On Oct. 6, Turkey began military operations in Syria. On Lewis & Clark’s campus many students want to discuss it or have opinions about it, but do not have the necessary insight. Thus, I wanted to write an article explaining different actors in the region as well as their interests. I would also like to note that while I try to be objectively critical, I can only do that to some extent as a citizen of the Republic of Turkey.
First of all, it is important to understand what the Western media means when they say “the Kurds.” I personally have heard many people say “Oh my God! Your country is attacking the Kurds!” and when I ask “What do you mean by ‘the Kurds?’” no one seems to have an answer.
The Kurdish people live in four countries as substantial ethnic groups: Turkey, Iran, Iraq and Syria. Turkey has the largest population of Kurdish people with 10 to 15 million people. Iraqi Kurds have an autonomous region in Iraq, and the Syrian Kurds have a de facto autonomous region in Syria called Rojava. Within the context of our conflict, Turkey is executing the military operation against the Islamic State and the YPG (People’s Protection Units), which Turkey considers as terrorist organizations, on the Syrian border. YPG is not part of an official army and is mainly Kurdish. There are humanitarian concerns on a global level because some of the YPG’s locations are within Syrian cities where civilians live.
This is not the first time the Turkish army has been in Syria. However, this time, President Recep Tayyip Erdoğan aims to create a “safe zone” on the border of Turkey from the Euphrates River all the way to the Iraqi border. But why does Turkey want or need such a safe zone? Turkey has been struggling with terrorism since the 1970s. Especially since the beginning of the Syrian War, the terror attacks have increased in number in the southern border of Turkey. Turkish government has clearly stated that they considered YPG a terrorist organization linked to the PKK (The Kurdistan Workers’ Party), which is considered a terrorist organization not only by Turkey but also by the U.S. and the European Union.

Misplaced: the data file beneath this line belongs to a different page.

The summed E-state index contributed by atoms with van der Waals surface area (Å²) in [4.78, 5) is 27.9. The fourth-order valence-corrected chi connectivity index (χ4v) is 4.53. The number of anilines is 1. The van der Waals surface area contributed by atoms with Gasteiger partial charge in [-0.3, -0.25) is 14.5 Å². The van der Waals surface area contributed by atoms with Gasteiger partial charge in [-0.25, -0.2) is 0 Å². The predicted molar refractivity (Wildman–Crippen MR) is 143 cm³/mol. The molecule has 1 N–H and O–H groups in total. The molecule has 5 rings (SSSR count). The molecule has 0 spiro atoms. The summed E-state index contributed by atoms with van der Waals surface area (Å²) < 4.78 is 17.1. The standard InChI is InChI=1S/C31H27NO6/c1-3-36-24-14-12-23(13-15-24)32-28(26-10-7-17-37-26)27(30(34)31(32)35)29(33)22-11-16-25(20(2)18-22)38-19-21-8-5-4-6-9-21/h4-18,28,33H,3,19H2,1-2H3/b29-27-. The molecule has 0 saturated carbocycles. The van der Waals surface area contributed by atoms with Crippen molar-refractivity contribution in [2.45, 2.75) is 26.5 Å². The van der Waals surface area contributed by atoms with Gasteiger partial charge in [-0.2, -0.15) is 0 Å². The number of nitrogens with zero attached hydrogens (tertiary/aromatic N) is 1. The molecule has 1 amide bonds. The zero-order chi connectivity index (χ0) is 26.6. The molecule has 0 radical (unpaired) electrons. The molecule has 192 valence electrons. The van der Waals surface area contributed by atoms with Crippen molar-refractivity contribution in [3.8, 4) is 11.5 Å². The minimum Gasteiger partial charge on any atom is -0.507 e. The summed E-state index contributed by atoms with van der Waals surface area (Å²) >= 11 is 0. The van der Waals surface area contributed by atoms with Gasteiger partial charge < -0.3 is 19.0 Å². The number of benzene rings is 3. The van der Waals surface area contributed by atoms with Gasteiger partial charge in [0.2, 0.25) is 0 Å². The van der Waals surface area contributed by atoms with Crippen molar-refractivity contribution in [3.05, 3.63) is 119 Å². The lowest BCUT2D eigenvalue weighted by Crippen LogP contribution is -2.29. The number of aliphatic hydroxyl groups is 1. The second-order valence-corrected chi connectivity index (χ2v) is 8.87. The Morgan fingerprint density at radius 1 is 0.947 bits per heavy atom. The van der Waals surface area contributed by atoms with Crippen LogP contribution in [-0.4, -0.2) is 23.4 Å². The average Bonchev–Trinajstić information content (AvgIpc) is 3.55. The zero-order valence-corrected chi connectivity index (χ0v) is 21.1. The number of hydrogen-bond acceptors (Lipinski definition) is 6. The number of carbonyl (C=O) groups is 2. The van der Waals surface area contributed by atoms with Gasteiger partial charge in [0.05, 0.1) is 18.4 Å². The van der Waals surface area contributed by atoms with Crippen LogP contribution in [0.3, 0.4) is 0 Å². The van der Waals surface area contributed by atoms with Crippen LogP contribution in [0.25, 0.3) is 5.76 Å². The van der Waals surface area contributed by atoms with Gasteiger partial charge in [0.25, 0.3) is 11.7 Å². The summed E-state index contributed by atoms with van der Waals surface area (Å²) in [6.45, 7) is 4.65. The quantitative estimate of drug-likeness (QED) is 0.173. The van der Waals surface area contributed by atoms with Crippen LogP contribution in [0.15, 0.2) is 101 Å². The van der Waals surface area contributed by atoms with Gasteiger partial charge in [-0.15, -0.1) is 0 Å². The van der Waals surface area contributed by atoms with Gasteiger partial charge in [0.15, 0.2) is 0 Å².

The TRT (Turkish Radio Television) World has made references to different American officials accepting ties between the PKK and the YPG. On April 28, 2016, Sen. Lindsey Graham said the YPG is “aligned or at least have substantial ties to the PKK,” which was accepted by former U.S. Secretary of Defense Ash Carter. Earlier this year, Graham said, “We owe it to Turkey that when we withdraw, if we withdraw, that we do not create a terrorist corridor, an enclave of terrorists in the eyes of Turkey inside of Syria armed by the Americans.” The U.S. defines YPG as a key ally in the region because it helped Americans fight the Islamic State. For Turkey, this looks like a NATO ally provokingly arming terrorists on its borders.
Securing the southern Turkish border through the military operation could have serious consequences for Syria and the global community. There have been many casualties and innocent people being displaced from the region. I am shocked at how the deaths of innocent people can be justified as “collateral damage.” However, in times of fear, such cases are more easily justified.
The EU, NATO and the U.S. each have different interests in the region. The biggest concern for the U.S. is how the Turkish operation may change demographics. Apart from displaced civilians, the U.S. also expressed concerns about the prisons that hold Islamic State militants and how conflict could free a substantial amount of extremist prisoners. This is clearly alarming for the U.S. as they think it could lead to a resurgence of the Islamic State or other extremist groups.